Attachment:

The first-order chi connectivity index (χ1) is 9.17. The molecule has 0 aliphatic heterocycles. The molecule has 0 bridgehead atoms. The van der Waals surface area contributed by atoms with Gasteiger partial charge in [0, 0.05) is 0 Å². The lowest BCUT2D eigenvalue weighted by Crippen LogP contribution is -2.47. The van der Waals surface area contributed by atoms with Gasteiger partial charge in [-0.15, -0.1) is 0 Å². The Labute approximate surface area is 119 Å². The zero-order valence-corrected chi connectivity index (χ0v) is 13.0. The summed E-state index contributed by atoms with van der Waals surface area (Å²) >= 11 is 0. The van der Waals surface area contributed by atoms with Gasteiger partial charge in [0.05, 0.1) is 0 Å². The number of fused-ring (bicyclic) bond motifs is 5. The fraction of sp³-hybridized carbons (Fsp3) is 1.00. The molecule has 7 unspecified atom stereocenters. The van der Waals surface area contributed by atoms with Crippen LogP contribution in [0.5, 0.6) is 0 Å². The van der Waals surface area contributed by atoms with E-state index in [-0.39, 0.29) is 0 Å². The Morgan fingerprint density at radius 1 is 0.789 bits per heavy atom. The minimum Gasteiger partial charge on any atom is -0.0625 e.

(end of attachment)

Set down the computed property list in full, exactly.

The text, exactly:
The first-order chi connectivity index (χ1) is 9.17. The molecule has 0 aliphatic heterocycles. The molecule has 0 bridgehead atoms. The van der Waals surface area contributed by atoms with Gasteiger partial charge in [0, 0.05) is 0 Å². The lowest BCUT2D eigenvalue weighted by Crippen LogP contribution is -2.47. The van der Waals surface area contributed by atoms with Gasteiger partial charge in [-0.15, -0.1) is 0 Å². The Labute approximate surface area is 119 Å². The zero-order valence-corrected chi connectivity index (χ0v) is 13.0. The summed E-state index contributed by atoms with van der Waals surface area (Å²) >= 11 is 0. The van der Waals surface area contributed by atoms with Gasteiger partial charge in [0.05, 0.1) is 0 Å². The number of fused-ring (bicyclic) bond motifs is 5. The fraction of sp³-hybridized carbons (Fsp3) is 1.00. The molecule has 7 unspecified atom stereocenters. The van der Waals surface area contributed by atoms with Crippen LogP contribution in [0.5, 0.6) is 0 Å². The van der Waals surface area contributed by atoms with E-state index in [-0.39, 0.29) is 0 Å². The Morgan fingerprint density at radius 1 is 0.789 bits per heavy atom. The minimum Gasteiger partial charge on any atom is -0.0625 e.